The set of thefts he describes as the most exquisite of his career are a study in simplicity and sangfroid.

The “World’s Greatest Art Thief” explains his primary motivation: an absent father.

↩︎ GQ
Mar 1, 2019
In the ongoing argument over whether the universe preserves or prevents life, the preservers are currently winning.

While Alex and Senovia were soliciting small donations from neighbors, Benzeevi got on a plane to Israel to meet with Psy-Group.

How a “private Mossad” came to be involved in a small-town election for the hospital board.

↩︎ The New Yorker
Feb 13, 2019

In Flint, Mich., a 2013 audit found just 14 detectives were each juggling an average of 927 cases, including homicides and other violent crimes—a number, auditors wrote, that was “almost beyond comprehension.”

America’s violent crimes are down overall, but unsolved shootings in cities are up, leaving residents with a new uneasiness.

↩︎ BuzzFeed News
Jan 25, 2019

Joseph Thompson, a spokesperson for the Mesquite Police, said, “The suspect did use some racial slurs in each one of them, but it was insufficient to be able to prove that the offenses were motivated by racial bias.”

The number of hate crimes in the US is artificially low, and one reason may be that police don’t correctly classify attacks.

↩︎ BuzzFeed News
Dec 14, 2018

“A lot of things we consider electrification and decarbonization are going to play out through local planning,” Kristov says. “Whether it’s rethinking mobility in urban areas or retrofitting buildings, these are local initiatives that will create local jobs.”

How to redesign an outdated, centralized, top-down power grid.

↩︎ Vox
Dec 3, 2018

This battle is epic and undecided. If we miss the two-degree target, we will fight to prevent a rise of three degrees, and then four. It’s a long escalator down to Hell.

Thirty years after his early climate change reporting, Bill McKibben assesses our extraordinary hubris in the face of extinction.

↩︎ The New Yorker
Nov 19, 2018

As the lines started to build up, his employees got stressed out, and the stress would cause them to not be as friendly, or to shout out crazy long wait times for burgers in an attempt to maybe convince people to leave, and things fell by the wayside. 

A food writer reckons with the knowledge that his glowing review killed a restaurant by overwhelming it with too much business.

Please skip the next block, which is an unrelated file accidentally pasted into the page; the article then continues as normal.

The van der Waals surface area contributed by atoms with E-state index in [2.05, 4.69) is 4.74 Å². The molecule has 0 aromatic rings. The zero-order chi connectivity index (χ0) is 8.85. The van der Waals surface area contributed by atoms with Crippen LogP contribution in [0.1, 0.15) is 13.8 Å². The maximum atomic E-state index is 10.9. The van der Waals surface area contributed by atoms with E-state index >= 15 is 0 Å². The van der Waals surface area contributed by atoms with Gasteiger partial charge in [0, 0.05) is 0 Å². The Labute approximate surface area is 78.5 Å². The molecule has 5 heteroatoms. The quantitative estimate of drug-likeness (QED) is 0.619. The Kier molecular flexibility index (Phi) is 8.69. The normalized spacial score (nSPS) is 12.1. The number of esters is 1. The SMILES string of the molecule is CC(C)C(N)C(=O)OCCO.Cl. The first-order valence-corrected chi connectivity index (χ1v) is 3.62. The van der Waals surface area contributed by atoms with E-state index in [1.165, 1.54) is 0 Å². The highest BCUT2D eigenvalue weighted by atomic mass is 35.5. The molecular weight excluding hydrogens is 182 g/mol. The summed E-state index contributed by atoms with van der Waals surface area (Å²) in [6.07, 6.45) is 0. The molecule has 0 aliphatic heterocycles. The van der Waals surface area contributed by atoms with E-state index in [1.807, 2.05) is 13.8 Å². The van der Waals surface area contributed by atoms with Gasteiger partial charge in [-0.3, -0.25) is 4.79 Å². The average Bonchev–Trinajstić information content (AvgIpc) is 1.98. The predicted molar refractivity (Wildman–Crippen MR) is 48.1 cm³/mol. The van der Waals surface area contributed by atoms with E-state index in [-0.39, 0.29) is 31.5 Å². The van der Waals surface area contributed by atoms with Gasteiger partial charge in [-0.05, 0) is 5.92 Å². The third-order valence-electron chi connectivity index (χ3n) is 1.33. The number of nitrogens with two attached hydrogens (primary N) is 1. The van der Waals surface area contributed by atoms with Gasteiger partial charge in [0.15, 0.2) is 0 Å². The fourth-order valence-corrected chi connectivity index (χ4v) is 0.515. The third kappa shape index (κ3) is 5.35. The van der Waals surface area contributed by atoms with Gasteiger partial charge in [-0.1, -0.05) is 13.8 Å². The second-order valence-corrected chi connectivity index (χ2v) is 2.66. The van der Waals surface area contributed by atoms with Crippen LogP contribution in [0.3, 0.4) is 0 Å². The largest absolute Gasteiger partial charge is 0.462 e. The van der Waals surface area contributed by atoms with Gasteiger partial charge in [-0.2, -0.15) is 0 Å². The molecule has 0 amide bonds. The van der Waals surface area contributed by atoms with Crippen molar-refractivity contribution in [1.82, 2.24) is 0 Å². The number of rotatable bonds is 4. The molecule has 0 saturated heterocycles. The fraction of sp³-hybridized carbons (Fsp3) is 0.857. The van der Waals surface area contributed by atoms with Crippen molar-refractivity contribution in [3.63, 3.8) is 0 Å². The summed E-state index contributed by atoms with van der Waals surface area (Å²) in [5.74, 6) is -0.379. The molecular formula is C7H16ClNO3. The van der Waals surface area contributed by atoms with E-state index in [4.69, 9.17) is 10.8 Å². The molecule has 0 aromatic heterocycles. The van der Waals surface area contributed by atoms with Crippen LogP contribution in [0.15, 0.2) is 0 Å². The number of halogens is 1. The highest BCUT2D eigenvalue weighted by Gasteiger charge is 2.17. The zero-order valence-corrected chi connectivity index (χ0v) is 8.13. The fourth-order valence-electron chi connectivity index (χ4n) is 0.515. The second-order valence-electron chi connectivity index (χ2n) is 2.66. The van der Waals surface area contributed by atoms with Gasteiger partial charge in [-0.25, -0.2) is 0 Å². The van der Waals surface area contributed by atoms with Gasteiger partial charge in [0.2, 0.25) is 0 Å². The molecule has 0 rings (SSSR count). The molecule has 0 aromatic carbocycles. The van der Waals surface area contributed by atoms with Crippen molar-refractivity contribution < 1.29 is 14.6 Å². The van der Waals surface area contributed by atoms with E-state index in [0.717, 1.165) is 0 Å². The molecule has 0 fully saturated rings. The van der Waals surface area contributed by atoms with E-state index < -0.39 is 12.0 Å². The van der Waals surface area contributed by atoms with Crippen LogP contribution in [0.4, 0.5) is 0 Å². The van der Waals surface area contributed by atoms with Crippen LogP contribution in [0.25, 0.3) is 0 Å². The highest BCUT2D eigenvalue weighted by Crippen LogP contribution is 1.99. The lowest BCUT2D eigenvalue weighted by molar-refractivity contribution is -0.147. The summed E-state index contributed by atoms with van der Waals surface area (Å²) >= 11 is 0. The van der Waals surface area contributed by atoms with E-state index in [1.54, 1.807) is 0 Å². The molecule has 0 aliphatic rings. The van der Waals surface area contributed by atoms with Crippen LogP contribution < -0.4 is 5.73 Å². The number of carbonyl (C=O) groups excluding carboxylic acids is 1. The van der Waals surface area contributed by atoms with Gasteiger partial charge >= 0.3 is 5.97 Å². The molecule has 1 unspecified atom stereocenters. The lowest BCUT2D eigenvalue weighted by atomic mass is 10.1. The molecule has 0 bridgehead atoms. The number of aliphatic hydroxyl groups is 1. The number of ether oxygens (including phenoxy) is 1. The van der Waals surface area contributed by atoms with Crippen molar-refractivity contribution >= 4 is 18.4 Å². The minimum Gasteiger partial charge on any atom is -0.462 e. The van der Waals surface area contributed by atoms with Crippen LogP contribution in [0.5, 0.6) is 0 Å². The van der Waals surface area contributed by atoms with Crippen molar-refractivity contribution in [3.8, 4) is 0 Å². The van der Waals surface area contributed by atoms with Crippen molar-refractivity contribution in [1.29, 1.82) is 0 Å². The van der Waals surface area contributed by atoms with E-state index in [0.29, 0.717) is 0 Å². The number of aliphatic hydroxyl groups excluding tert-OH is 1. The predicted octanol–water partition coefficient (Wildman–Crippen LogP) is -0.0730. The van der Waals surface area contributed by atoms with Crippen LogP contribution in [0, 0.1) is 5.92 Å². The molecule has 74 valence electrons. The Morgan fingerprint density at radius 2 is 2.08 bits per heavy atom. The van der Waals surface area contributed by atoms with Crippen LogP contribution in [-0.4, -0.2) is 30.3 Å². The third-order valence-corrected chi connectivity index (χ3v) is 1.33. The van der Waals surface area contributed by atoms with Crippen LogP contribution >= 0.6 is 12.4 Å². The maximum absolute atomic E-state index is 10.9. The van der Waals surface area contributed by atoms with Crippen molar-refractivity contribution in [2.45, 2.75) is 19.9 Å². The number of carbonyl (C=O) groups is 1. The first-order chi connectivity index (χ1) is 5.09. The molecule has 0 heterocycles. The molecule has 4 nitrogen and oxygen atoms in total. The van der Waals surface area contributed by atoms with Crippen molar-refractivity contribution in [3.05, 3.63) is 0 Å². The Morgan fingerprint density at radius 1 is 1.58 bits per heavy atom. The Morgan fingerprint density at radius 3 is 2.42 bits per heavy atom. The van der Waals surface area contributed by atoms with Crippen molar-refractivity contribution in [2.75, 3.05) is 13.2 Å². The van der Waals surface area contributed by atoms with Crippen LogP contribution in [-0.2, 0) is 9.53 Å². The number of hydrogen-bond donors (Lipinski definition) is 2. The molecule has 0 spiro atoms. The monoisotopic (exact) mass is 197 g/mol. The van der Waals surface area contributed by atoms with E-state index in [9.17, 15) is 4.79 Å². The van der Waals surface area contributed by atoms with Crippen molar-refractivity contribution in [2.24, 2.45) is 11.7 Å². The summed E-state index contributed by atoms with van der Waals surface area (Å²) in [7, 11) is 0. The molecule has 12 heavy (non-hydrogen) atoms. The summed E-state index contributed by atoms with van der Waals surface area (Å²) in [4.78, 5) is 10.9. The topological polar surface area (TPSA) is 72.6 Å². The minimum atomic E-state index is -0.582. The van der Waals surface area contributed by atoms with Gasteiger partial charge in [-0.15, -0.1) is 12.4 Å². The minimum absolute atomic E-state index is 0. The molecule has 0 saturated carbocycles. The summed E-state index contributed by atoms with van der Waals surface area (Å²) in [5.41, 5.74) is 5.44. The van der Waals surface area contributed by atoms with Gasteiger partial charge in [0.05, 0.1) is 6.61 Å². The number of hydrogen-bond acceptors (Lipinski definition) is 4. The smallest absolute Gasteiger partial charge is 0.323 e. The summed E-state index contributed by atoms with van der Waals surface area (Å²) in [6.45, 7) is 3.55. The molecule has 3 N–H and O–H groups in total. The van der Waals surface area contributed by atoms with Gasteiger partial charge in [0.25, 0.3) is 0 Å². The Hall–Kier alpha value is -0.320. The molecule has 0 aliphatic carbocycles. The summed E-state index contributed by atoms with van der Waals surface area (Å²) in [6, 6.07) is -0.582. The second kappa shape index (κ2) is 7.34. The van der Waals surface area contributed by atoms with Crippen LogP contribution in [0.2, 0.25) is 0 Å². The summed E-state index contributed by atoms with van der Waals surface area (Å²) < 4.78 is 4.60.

↩︎ Thrillist
Nov 16, 2018
Rosecrans Baldwin spent a month on a "life cleanse" in L.A. Getting his personality reprogrammed was never part of the plan.

I had read the Didion essay, had imagined being her there, or being the friend the people owed at a party, or having been so impractical as to have my sheets blowing in the wind outside my window, and it was easy to imagine her past as my future.

Alexander Chee on learning to live in—and love—New York.

↩︎ Longreads
Oct 31, 2018

Those who have lived their entire lives in functioning democracies may find it hard to grasp how easily minds can be won over to the totalitarian dark side. We assume such a passage would require slow, laborious persuasion. It does not. 

Democracy is a hard-won, easily rolled back state of affairs—“from which many secretly yearn to be released.”

↩︎ The New York Review of Books
Oct 18, 2018
Evidence shows that literature can reshape a reader's mind—even perhaps when thoughts aren't overtly expressed or described.

I was glad I wasn’t wearing a wire, but mostly I was thinking, “If this gets bad, just claw your way over that fence to the street! Don’t let yourself fall to the ground with a hundred guys trying to stomp you with steel-toed boots.”

Confessions of an ATF agent who infiltrated one of Los Angeles’s worst motorcycle gangs.

↩︎ Los Angeles Magazine
Oct 18, 2018
An investigation into "a new and incendiary business: militarized contract killing, carried out by skilled American fighters."

He sent colleagues an email with video of the near-collision. Its subject line was “Prius vs. Camry.” He remained in his leadership role and continued taking cars on non-official routes.

A longread on Google’s overambitious former head of autonomous cars makes you wonder whether self-driving cars are worth the hype.

↩︎ The New Yorker
Oct 17, 2018

Walking around the Upper East Side, where I live, I find it striking how many of the establishments still standing among the many darkened windows are hair salons, nail salons, facial salons, eyebrow places, and restaurants. 

Manhattan is a wealthy ghost town, empty but for places selling things that Amazon can’t provide.

↩︎ The Atlantic
Oct 16, 2018

Because some guests still stumble in by chance while others make reservations months ahead, the clientele is notably eclectic: bow hunters and backpackers, Paul Simon and Scarlett Johansson and Jamaica Kincaid. 

Two chefs found success in one of the unlikeliest places in Utah. Now they’re doing “hand-to-hand combat” with the White House.

↩︎ The New Yorker
Oct 16, 2018